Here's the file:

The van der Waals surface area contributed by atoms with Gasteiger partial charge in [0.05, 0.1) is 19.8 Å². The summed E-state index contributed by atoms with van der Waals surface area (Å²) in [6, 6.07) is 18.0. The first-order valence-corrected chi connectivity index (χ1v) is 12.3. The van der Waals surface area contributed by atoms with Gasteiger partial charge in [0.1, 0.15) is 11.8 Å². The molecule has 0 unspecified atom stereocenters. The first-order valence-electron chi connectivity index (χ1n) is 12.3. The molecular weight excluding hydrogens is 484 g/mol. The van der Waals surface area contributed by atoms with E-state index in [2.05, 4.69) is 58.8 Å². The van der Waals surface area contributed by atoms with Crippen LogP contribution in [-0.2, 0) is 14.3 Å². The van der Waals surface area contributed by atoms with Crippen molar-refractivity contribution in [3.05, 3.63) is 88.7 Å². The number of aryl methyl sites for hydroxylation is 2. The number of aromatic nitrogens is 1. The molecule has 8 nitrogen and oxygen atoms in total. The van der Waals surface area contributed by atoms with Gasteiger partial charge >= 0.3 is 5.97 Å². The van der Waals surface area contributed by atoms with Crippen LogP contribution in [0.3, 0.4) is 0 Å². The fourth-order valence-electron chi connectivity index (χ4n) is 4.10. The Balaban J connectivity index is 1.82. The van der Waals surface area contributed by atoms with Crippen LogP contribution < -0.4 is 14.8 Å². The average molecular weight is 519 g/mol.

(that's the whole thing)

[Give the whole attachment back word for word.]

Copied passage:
The van der Waals surface area contributed by atoms with Gasteiger partial charge in [0.05, 0.1) is 19.8 Å². The summed E-state index contributed by atoms with van der Waals surface area (Å²) in [6, 6.07) is 18.0. The first-order valence-corrected chi connectivity index (χ1v) is 12.3. The van der Waals surface area contributed by atoms with Gasteiger partial charge in [0.1, 0.15) is 11.8 Å². The molecule has 0 unspecified atom stereocenters. The first-order valence-electron chi connectivity index (χ1n) is 12.3. The molecular weight excluding hydrogens is 484 g/mol. The van der Waals surface area contributed by atoms with E-state index in [2.05, 4.69) is 58.8 Å². The van der Waals surface area contributed by atoms with Crippen LogP contribution in [-0.2, 0) is 14.3 Å². The van der Waals surface area contributed by atoms with Crippen molar-refractivity contribution in [3.05, 3.63) is 88.7 Å². The number of aryl methyl sites for hydroxylation is 2. The number of aromatic nitrogens is 1. The molecule has 8 nitrogen and oxygen atoms in total. The van der Waals surface area contributed by atoms with Gasteiger partial charge >= 0.3 is 5.97 Å². The van der Waals surface area contributed by atoms with Crippen LogP contribution in [0.3, 0.4) is 0 Å². The fourth-order valence-electron chi connectivity index (χ4n) is 4.10. The Balaban J connectivity index is 1.82. The van der Waals surface area contributed by atoms with Crippen LogP contribution < -0.4 is 14.8 Å². The average molecular weight is 519 g/mol.